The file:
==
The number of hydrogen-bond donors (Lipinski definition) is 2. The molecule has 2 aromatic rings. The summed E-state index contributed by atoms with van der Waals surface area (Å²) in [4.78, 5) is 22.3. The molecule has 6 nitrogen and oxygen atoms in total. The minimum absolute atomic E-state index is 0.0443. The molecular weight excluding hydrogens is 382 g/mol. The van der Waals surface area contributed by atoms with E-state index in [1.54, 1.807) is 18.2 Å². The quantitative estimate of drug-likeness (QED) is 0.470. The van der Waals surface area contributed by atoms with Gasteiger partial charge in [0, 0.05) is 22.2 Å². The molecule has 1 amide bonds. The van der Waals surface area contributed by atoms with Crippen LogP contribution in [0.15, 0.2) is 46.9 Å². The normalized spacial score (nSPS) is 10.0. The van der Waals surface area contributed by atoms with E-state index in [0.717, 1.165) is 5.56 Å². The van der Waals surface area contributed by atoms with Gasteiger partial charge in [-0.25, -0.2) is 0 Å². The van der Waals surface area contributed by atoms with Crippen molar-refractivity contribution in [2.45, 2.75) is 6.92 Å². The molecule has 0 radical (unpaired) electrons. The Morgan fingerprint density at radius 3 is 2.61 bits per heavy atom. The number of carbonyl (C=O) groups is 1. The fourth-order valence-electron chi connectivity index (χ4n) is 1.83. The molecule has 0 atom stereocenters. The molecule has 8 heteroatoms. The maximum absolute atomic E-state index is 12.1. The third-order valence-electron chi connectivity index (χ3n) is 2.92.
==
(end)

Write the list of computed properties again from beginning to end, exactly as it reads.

The number of hydrogen-bond donors (Lipinski definition) is 2. The molecule has 2 aromatic rings. The summed E-state index contributed by atoms with van der Waals surface area (Å²) in [4.78, 5) is 22.3. The molecule has 6 nitrogen and oxygen atoms in total. The minimum absolute atomic E-state index is 0.0443. The molecular weight excluding hydrogens is 382 g/mol. The van der Waals surface area contributed by atoms with E-state index in [1.54, 1.807) is 18.2 Å². The quantitative estimate of drug-likeness (QED) is 0.470. The van der Waals surface area contributed by atoms with Gasteiger partial charge in [0, 0.05) is 22.2 Å². The molecule has 1 amide bonds. The van der Waals surface area contributed by atoms with Crippen LogP contribution in [0.15, 0.2) is 46.9 Å². The normalized spacial score (nSPS) is 10.0. The van der Waals surface area contributed by atoms with E-state index in [0.717, 1.165) is 5.56 Å². The van der Waals surface area contributed by atoms with Gasteiger partial charge in [-0.25, -0.2) is 0 Å². The van der Waals surface area contributed by atoms with Crippen molar-refractivity contribution in [2.45, 2.75) is 6.92 Å². The molecule has 0 radical (unpaired) electrons. The Morgan fingerprint density at radius 3 is 2.61 bits per heavy atom. The number of carbonyl (C=O) groups is 1. The fourth-order valence-electron chi connectivity index (χ4n) is 1.83. The molecule has 0 atom stereocenters. The molecule has 8 heteroatoms. The maximum absolute atomic E-state index is 12.1. The third-order valence-electron chi connectivity index (χ3n) is 2.92.